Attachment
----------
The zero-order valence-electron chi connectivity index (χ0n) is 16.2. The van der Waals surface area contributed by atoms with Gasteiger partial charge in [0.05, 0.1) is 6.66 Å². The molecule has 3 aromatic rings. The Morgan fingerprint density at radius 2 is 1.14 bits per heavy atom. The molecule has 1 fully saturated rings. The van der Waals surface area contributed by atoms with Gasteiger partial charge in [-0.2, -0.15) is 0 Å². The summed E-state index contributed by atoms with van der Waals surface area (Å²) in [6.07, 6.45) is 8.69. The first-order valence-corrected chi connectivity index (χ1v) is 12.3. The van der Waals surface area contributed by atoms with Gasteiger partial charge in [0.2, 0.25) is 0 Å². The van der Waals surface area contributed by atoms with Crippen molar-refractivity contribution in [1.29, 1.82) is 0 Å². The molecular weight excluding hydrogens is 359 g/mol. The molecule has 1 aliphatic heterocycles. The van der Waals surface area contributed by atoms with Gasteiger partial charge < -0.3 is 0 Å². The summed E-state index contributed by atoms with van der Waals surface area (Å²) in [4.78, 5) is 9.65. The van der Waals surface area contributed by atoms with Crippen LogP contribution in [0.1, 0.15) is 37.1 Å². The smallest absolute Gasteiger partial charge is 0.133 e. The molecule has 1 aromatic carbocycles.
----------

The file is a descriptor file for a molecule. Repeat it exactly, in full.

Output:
The zero-order valence-electron chi connectivity index (χ0n) is 16.2. The van der Waals surface area contributed by atoms with Gasteiger partial charge in [0.05, 0.1) is 6.66 Å². The molecule has 3 aromatic rings. The Morgan fingerprint density at radius 2 is 1.14 bits per heavy atom. The molecule has 1 fully saturated rings. The van der Waals surface area contributed by atoms with Gasteiger partial charge in [-0.2, -0.15) is 0 Å². The summed E-state index contributed by atoms with van der Waals surface area (Å²) in [6.07, 6.45) is 8.69. The first-order valence-corrected chi connectivity index (χ1v) is 12.3. The van der Waals surface area contributed by atoms with Gasteiger partial charge in [0.2, 0.25) is 0 Å². The van der Waals surface area contributed by atoms with Crippen molar-refractivity contribution in [1.29, 1.82) is 0 Å². The molecular weight excluding hydrogens is 359 g/mol. The molecule has 1 aliphatic heterocycles. The van der Waals surface area contributed by atoms with Gasteiger partial charge < -0.3 is 0 Å². The summed E-state index contributed by atoms with van der Waals surface area (Å²) in [4.78, 5) is 9.65. The van der Waals surface area contributed by atoms with Crippen LogP contribution in [0.1, 0.15) is 37.1 Å². The smallest absolute Gasteiger partial charge is 0.133 e. The molecule has 1 aromatic carbocycles.